(This interview was originally published on September 26, 2011 at The Rogers Revue. Photographs by Michael Parsons)
There has been much talk about the upcoming Lucasfilm production “Red Tails”, an adventure story based on the exploits of the Tuskegee Airmen in World War II. The airmen, made up of the 332nd Fighter Group and 477th Bombardment Group, were the first squadron of African American pilots in U.S. history, and considered to be some of the best in the world. In 1941 Tuskegee Alabama, racism was prevalent and the U.S. military was segregated in accordance with Jim Crow Laws. These soldiers had to face adversity both at war and at home, and the Double Victory campaign encompassed the endeavors of these men who fought both for their country and for their civil rights as Americans.
The documentary “Double Victory”, as well as an extended trailer for “Red Tails”, was screened at the Annual Legislative Conference for the Congressional Black Caucus Foundation this past week in Washington DC, hosted by BET news anchor Ed Gordon. Lucasfilm produced the documentary in support of the Tuskegee Airman this Veteran’s Day and to promote awareness of the film, which stars Cuba Gooding, Jr., Terrence Howard and is directed by Anthony Hemingway. “Red Tails” is set for a January 20th, 2012 release date, the week of Martin Luther King’s birthday.
After the presentation we were able to sit down with the actors to talk about the film, but first had the privilege of hearing a firsthand account of history from two surviving Tuskegee Airmen, Dr. Roscoe Brown and Mr. Charles McGee.
Mr. McGee flew 6,100 hours in 30 years of active duty, including the Korean and Vietnam Wars. He has a BA in Business Administration and is now Director of Real Estate and Purchasing for ISC Financial Corporation. McGee was the President of Tuskegee Airmen, Inc. from 1983-1985.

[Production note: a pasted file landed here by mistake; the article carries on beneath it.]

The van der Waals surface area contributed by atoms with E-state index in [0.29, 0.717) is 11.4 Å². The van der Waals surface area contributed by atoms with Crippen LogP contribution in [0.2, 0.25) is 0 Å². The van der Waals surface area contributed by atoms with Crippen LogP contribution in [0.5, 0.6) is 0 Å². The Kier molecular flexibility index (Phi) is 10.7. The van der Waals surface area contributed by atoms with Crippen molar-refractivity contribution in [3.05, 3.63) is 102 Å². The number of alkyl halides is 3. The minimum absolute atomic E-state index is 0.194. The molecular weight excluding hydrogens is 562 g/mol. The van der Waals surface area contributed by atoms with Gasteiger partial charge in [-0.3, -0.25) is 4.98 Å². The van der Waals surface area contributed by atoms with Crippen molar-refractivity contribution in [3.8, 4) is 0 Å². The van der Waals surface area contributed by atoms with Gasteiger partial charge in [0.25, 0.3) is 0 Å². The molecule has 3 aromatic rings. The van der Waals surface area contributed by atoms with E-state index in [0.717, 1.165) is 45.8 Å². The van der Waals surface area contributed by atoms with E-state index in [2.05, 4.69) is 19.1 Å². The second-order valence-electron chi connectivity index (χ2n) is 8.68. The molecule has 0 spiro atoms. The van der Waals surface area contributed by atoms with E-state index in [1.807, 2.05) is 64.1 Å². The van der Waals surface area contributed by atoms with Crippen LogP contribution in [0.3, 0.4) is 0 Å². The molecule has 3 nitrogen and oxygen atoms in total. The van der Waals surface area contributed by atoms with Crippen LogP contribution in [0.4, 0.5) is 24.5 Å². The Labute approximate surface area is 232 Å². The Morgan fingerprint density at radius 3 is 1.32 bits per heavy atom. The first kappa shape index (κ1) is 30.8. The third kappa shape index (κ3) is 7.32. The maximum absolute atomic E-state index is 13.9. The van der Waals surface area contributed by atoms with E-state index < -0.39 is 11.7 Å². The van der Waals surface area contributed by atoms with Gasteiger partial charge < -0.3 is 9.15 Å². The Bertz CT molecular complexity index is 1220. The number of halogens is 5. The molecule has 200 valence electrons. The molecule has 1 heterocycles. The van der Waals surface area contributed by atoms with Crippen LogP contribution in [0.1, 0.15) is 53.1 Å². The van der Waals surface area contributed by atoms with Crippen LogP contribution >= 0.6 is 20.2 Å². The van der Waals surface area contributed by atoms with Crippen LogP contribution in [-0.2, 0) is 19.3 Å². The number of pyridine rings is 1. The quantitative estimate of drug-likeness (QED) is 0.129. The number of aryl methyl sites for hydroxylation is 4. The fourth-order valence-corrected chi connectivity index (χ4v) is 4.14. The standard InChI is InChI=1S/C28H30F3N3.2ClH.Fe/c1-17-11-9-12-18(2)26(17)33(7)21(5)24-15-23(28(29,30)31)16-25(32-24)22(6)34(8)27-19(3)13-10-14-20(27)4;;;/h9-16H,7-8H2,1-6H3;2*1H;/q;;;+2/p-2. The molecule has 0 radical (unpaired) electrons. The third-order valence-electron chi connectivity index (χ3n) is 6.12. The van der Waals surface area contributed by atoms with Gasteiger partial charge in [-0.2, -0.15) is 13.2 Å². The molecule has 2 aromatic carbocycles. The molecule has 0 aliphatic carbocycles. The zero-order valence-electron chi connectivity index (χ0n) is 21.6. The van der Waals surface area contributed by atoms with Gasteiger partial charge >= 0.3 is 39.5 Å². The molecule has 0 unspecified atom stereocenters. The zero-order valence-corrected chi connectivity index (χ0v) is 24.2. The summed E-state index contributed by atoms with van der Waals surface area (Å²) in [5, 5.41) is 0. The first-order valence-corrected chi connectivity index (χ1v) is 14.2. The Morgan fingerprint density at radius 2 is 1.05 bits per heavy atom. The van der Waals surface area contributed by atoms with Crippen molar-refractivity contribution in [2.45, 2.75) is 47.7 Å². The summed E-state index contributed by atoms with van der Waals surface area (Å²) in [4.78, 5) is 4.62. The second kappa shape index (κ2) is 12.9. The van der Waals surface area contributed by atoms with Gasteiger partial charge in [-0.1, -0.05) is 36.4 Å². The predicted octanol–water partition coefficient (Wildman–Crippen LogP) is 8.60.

Dr. Roscoe Brown was a professor of education at NYU for 27 years, and is now the Director for the Center of Urban Education at CUNY.
(Tuskegee Airman Dr. Roscoe Brown – Photograph by Michael Parsons)
“We were as good as anybody, often better,” said Dr. Brown, who flew 68 long range missions with the 332nd. “We just needed an opportunity to show it. Many of us had studied aviation and wanted to be pilots. We made model planes, talked about Charles Lindbergh and Eugene Bullard (the first and only black pilot who flew in World War 1). So we had the confidence that we could do this. When we looked back 65 years and said ‘what did we do?’, we did exactly what we had expected to do. We practiced, we selected the best combat people and we had the discipline of General Benjamin O. Davis Jr. who was the real hero of the Tuskegee Airmen.”
Dr. Brown talked about his friendship with Jackie Robinson, the first ever African American Major League Baseball player, and how he changed the game.
“Jackie Robinson was a great friend of mine,” he said. “I remember when he came to visit and we’d get together. He did it and he did it well. Well, we did it and we did it well. And as I said in the documentary, we were cocky, but we were also good. Because of that we did exactly what we needed to do, which was to protect those bombers. Unfortunately it took decades for us to get recognized…but we know what we did, and now thanks to Cuba Gooding Jr., Terrence Howard and George Lucas, everybody will know about us. Hopefully with this movie, everybody will see just how good we were.”
Telling the story of the Tuskegee Airmen has been a passion project of George Lucas’ for many years now, an effort that he had to fund independently after being turned down by all seven major studios. “They kept saying that they didn’t know how to promote the movie,” said Oscar winner Cuba Gooding, Jr. who plays Major Emanuelle Stance in the film. “George said, ‘fair enough, I’ll promote the movie myself like I did with “Star Wars”.”
Oscar and Golden Globe Nominee Terrence Howard, who plays Colonel A.J. Bullard in “Red Tails”, also addressed issues concerning funding for African-American filmmakers and whether it’s easier to get money for biography- based pictures.
“I don’t know if it’s easier,” he said. “It’s often a draw of luck and ingenuity. You have to have a funding resource, and if the person you’re attempting to portray in a film is noteworthy then there’s a better chance of having some funding. That’s where there seem to be a lot more biopics. But there are a lot of black people writing great fictional stories and because the studios do not buy them and the producers do not option them, the black writer and black story seem to disappear.”
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